We might compare, at least theoretically, the behaviour of the plant with a scape that say has had all its buds eaten, a scape with only proliferations and a rhizome with a fan at its end. A scape that has had its buds eaten seems to be aborted relatively quickly. A scape with proliferations seems to last a relatively long time. A rhizome with a fan at its end presumably lasts a very long time. The fan on the end of the rhizome presumably makes little demand on the resources of the original crown and becomes independent relatively quickly. A scape with proliferations presumably makes less demand on the resources of the original crown. A scape that has lost its buds presumably does not supply enough resources to the crown to balance its potential dangers (easier disease/pest entry perhaps).
Jul 7, 2016 2:44 PM CST
|So it seems the opposite of what I was thinking. I was thinking the more and the larger the proliferations the larger the drain on the plant, but it appears the large proliferations are pretty much taking care of themselves and are not actually draining the plant (crown/original plant).|
Jul 7, 2016 2:54 PM CST
|Thank you Larry, those are really many proliferations! They look good! Where do you cut to pot them?|
Many thanks Sue and Maurice for such precious informations and insights, as always!
Jul 7, 2016 2:58 PM CST
|I like to cut mine according to the size of the proliferation. I like to leave just enough above the proliferation to allow me to push it down into the soil with my thumb. The larger the proliferation the more it needs to be stabilized when potting so a small prolif might just have an inch or two left of the scape on the bottom, but a large prolif might new two to three inches to stabilize it good in the soil.|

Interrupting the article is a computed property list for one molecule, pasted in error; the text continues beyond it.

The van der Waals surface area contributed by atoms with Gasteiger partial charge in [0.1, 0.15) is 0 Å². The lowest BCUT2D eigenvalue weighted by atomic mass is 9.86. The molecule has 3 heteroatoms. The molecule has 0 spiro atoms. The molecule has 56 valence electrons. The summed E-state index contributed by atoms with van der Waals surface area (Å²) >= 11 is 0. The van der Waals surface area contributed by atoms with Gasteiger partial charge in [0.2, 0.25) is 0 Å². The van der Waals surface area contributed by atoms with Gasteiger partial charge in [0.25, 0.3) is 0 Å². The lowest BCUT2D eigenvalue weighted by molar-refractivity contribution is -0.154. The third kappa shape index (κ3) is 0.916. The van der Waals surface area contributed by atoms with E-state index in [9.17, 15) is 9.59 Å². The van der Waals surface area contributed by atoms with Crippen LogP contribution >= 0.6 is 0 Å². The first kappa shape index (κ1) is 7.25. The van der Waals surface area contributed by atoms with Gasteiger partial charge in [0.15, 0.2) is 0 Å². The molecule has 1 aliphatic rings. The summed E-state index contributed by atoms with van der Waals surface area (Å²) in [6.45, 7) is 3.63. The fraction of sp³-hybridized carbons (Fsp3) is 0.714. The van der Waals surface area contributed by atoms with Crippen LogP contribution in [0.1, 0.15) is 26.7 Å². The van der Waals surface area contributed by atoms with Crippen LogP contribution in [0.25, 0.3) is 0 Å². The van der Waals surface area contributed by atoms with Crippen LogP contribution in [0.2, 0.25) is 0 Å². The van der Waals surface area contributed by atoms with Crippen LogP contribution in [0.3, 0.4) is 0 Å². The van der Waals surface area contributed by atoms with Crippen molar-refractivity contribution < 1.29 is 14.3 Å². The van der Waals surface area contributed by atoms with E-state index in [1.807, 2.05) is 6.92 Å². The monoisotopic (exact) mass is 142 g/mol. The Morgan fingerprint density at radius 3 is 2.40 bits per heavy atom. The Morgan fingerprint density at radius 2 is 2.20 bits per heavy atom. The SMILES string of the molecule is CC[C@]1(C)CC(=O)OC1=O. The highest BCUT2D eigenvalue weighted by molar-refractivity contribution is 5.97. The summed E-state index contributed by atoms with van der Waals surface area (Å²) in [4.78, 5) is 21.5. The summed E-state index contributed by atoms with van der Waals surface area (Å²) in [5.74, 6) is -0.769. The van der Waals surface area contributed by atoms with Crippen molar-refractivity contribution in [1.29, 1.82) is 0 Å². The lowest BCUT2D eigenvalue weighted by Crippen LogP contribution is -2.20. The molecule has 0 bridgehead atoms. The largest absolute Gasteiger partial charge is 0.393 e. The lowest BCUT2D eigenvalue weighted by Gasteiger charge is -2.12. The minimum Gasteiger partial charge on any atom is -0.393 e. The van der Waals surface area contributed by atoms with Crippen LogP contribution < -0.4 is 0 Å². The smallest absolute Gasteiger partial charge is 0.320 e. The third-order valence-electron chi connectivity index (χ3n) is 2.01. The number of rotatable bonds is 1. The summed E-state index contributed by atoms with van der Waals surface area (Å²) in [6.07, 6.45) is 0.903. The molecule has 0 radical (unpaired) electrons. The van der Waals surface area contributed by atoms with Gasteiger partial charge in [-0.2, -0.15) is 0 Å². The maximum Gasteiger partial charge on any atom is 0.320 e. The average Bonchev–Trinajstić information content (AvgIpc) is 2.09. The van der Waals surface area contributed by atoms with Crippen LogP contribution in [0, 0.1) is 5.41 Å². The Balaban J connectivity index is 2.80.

Jul 7, 2016 3:22 PM CST
|Thank you, that's what I couldn't understand, if it needed a bit of scape or not! The one in my first post.. it looks different, it looks as a continuum of the scape... how do I cut that?|
Jul 7, 2016 3:46 PM CST
|The best I can tell looking at the photo, you proliferation is just low down on the scape. I had a couple like that today. If I am seeking it correctly, when you cut it, for the upper cut just cut about a half inch above the proliferation (for a thumb placement), but if you are not planning on having to push the proliferation into the soil, just cut it even with the proliferation. For the lower cut there still looks like an inch of so below the proliferation to soil level, and part of if will be even lower, so just cut it as low as you can. It might even snap off below the soil level. You want enough of the scape to act like an anchor and keep the plant upright when it is potted.|
Jul 8, 2016 9:23 AM CST
|Larry, the prolif doesn't have any part of the scape above her growing point.|
For now I can't see any roots, while the other I have like yours in the middle of a scape is showing the first little root. I wnat to pot them because if they will survive they will be a gift. I have a third one on another plant born from a bract but it's still young!
here are three pics from three sides
on the left there was a scape I cut today because it was dry
Thank you, and sorry.. I can be dense sometimes
Jul 8, 2016 9:37 AM CST
|I think you are doing the right thing by leaving them on the plant as long as you can. No problem with the prolif not having any scape above it, it won't matter a bit.|
Jul 8, 2016 9:38 AM CST
|I added the pictures after your reply, I think! Thanks again!|
Jul 14, 2016 2:01 AM CST
|Please help... usual panic attack!!|
Where do I cut it?
I want to pot it. One question, the piece of scape that maybe left attached to it doesn't rot?
Jul 14, 2016 5:39 AM CST
|How long is that scape from the prolif to the soil? Just judging from the photo I would cut the scape at soil level. Let me ask, where you think you should cut it and why you think you should cut it there?|